Tour de France 2014: Andre Greipel sprints to stage six victory

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Tour de France 2014: Andre Greipel sprints to stage six victory

German champion earns first win of this year's race as Vincenzo Nibali retains yellow jersey

German champion Andre Greipel (Lotto-Belisol) sprinted to his first stage win of the 2014 Tour de France in Reims.

The Gorilla, who also won last year’s stage six, stayed safely near the front of the race as Omega Pharma-Quickstep set a phenomenal pace into the final ten kilometres in the crosswinds.

With triple stage winner Marcel Kittel (Giant-Shimano) missing out, it was the Belgian super team who looked to have control of the stage – particularly when Michal Kwiatkowski made a solo bid for glory under the flamme rouge.

Andre Greipel, pictured earlier this season in Adelaide, one stage six of the Tour de France (pic: Sirotti)

The Pole did not have the legs to stay out, however, leaving Greipel to launch his sprint from some 250 metres out and sealing victory by a bike length.

Vincenzo Nibali, meanwhile, retained his yellow jersey as he and his chief GC rivals all stayed safe despite a late split in the bunch.

Greipel said post-stage: “It was a nervous day. We had to stay all the time at the front. I am really happy with my team. They kept me at the front all day.

“It was not my full lead-out as it was difficult to stay together with so many roundabouts. But I had a good wheel with Mark Renshaw and with 250m to go I said to myself, I go full now.

“It feels good to have my first stage win. The confidence was always there. It was not easy but today was really good work from everyone. I think, also, it was a deserved win.”

The race had started at a very fast pace, boosted by a strong tailwind as four riders broke clear of the bunch early on to form the day’s break.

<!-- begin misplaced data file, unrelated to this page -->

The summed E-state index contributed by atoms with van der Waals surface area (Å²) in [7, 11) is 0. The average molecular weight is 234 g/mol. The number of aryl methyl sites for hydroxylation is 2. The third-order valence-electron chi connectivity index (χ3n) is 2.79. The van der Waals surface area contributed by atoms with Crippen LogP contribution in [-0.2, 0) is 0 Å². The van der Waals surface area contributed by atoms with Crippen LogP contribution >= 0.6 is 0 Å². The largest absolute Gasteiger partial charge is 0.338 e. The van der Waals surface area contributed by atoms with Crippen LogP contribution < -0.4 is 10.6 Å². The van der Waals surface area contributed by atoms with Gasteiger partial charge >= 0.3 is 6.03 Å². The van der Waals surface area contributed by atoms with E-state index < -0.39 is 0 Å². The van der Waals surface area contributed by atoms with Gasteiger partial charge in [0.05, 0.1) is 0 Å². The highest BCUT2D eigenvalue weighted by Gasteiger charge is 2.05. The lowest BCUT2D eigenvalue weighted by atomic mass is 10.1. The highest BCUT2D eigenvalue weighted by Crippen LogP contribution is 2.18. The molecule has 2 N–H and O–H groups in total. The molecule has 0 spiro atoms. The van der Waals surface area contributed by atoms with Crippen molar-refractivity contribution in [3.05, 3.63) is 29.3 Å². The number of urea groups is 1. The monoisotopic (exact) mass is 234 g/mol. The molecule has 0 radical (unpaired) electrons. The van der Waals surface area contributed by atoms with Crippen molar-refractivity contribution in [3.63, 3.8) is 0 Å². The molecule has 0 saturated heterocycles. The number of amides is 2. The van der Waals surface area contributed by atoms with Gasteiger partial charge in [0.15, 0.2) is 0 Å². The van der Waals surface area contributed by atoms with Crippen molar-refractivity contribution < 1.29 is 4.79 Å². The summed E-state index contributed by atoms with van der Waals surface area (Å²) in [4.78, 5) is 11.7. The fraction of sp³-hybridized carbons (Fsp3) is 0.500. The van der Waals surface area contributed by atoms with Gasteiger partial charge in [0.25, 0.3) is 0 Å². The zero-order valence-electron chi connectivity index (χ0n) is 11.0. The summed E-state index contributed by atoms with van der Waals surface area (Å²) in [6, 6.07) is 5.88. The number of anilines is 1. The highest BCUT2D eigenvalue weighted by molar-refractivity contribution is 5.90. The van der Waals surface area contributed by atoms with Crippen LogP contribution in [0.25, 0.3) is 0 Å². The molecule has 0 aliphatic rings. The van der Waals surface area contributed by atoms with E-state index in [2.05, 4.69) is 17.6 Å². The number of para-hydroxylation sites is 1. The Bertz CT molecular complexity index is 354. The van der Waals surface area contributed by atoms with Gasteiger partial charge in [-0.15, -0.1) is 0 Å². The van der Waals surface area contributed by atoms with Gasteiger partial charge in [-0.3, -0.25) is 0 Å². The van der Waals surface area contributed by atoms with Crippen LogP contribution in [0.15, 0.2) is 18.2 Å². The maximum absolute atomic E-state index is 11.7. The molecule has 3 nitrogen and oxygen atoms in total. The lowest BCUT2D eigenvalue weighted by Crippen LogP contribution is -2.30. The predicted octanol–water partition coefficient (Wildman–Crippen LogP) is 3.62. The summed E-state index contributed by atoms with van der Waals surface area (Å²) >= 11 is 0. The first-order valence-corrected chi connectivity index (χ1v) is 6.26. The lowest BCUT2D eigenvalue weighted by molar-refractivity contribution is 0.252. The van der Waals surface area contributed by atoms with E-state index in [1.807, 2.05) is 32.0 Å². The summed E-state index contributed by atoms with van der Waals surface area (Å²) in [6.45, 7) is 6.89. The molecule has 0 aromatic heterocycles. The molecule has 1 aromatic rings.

Tom Leezer (Belkin), Luis Angel Mate (Cofidis), Jerome Pineau (IAM Cycling and Arnaud Gerard (Bretagne-Seche Environnement) were the four to go up the road quickly establishing a four-minute lead.

Giant-Shimano led the chase, Cheng Ji – as ever – taking a big turn in the wind as the speed of the race was well in excess of 45km/h.

The early part of the race, on more enclosed roads, was not the concern of the riders however – the open fields of the Somme were much more of a worry with crosswinds expected.

Mate, who was also in the break on stage four with Thomas Voeckler (Team Europcar), was allowed to roll through and take the first of two climbing points on offer on the stage.

The nerves in the bunch began to show however, with two crashes in quick succession just before the intermediate sprint.

With the pace in the bunch increasing, Jack Bauer (Garmin-Sharp), Arnaud Demare ( and Marcus Burghardt (BMC Racing) all caught up.

The worst affected, however, were Xabier Zandio (Team Sky) and Egor Silin (Katusha) – both of whom were forced out as a result of their injuries.

The former will now follow team leader Chris Froome home for the British team, having suffered a broken collarbone as Sky’s injury-hit season continues.

Back on the road, the incident prompted Giant-Shimano and race leader Vincenzo Nibali (Astana) to call a slowing of the pace as they passed through the intermediate sprint.